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Businesses are in the dark when it comes to reopening, says Northern Ireland hotelier Wolsey

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Hotelier Bill Wolsey

Hotelier Bill Wolsey

PA

Hotelier Bill Wolsey

Northern Ireland's politicians need to have more courage to spell out when businesses can exit lockdown, a leading hotelier said.

Bill Wolsey furloughed large numbers of staff as his Beannchor hospitality group shutted its bars and hotels during the coronavirus pandemic.

He said the enormous cost to the country could see people having to work longer for their old age pensions, and warned livelihoods depended on clear guidance around reopening dates.

The hotelier added: "It is important for us that we get some sort of clarity as to when we can move forward and it needs our politicians to have more courage."

Mr Wolsey has spent decades in business and his bars survived the most violent years of the Troubles.

His group's portfolio includes the luxury Merchant Hotel in Belfast city centre, Bullitt Belfast, The National and The Dirty Onion.

The businessman said: "I have come across in the bad old days when you were shut down due to one event or another, one bomb scare or tragedy.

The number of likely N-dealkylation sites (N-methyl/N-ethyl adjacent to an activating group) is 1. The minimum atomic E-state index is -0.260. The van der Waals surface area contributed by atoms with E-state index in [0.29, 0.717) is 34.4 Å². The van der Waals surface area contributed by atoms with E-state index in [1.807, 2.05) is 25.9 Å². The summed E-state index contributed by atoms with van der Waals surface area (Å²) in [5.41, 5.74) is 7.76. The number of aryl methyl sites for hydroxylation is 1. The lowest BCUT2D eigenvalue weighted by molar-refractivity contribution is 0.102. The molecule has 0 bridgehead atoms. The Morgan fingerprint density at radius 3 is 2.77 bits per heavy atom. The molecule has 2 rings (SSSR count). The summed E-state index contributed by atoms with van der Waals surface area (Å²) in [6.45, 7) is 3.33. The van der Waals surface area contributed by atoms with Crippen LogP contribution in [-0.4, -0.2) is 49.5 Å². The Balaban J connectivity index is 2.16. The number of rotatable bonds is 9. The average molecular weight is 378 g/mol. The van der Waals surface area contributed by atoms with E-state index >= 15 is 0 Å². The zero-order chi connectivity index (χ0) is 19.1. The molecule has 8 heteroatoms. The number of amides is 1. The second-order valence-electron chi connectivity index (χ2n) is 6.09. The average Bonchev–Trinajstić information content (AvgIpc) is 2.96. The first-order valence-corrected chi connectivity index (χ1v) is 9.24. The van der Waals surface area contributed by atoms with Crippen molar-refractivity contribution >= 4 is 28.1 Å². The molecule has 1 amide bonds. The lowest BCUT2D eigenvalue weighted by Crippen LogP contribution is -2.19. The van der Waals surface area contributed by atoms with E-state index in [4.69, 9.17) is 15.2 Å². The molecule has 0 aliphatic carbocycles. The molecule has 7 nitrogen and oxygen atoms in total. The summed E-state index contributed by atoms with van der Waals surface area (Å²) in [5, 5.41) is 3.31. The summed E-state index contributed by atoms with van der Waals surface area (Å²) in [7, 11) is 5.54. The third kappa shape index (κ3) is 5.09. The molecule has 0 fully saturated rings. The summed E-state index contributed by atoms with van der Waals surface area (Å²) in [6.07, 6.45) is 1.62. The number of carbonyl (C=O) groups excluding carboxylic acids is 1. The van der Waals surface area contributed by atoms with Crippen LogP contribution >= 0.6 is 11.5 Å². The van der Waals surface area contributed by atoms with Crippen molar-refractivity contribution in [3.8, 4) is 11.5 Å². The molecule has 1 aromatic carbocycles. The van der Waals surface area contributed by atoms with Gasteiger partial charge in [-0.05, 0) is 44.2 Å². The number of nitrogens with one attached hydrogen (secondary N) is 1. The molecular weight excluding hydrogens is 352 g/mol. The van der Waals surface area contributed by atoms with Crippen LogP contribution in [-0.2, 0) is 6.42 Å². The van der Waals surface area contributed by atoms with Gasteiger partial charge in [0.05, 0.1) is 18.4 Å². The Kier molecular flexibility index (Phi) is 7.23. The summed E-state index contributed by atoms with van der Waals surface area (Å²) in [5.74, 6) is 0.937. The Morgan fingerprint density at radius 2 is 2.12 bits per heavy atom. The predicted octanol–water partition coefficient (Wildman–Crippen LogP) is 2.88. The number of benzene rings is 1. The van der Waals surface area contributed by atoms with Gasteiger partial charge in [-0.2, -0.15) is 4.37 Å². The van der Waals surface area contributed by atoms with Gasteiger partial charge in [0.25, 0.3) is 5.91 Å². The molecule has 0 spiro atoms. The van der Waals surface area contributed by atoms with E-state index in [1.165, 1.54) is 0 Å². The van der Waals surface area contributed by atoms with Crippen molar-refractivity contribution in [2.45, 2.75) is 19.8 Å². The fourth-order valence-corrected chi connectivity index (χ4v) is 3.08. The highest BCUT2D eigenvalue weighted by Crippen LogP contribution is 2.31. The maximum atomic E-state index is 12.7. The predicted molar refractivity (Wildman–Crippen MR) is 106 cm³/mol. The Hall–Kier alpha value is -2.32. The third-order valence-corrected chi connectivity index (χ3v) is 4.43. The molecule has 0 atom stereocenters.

"I have come across in my career when people were frightened to come into city centres or towns. I have come across that, but in 45 years of being in business I have never made anyone redundant, I have never laid off anybody."

The forced shutdown to limit the spread of the virus has devastated the hospitality industry and threatened thousands of jobs. A £25,000 grant aimed at the hospitality industry has been introduced.

Mr Wolsey said in the Republic some hotels were booked out for August after ministers there set dates on projected reopening.

Stormont ministers have said they will be guided by science on when to ease the restrictions rather than setting "caveated" dates.

Many businesses have criticised politicians for not outlining when they hope five stages of easing the restrictions will happen. Pubs are expected to be amongst the last to reopen.

Mr Wolsey said: "This is really worrying, it is hugely emotional and we need some sort of clarity so that we can get that message to people who have worked for us, so they can get on with their lives." The government's furlough scheme, which Mr Wolsey has used for his staff, has been extended to October, but a contribution from businesses is expected this summer.

Mr Wolsey asked how that could happen if premises were still shut. He said publicans recognised the need to protect health.

"If they are saying that you need to maintain social distancing, coming into summer, why not give us footpaths or roads outside premises which are lying empty?

"We are sensible people, but we need some sort of clarity. This is an opportunity to have some clever thinking."

He said nobody had been discussing how the enormous cost to the economy would be paid for. "Nobody has said we will put retirement ages back, taxes will be increased and there will be a freeze on all sorts of wages.

"The media have not put these questions to the politicians."

Belfast Telegraph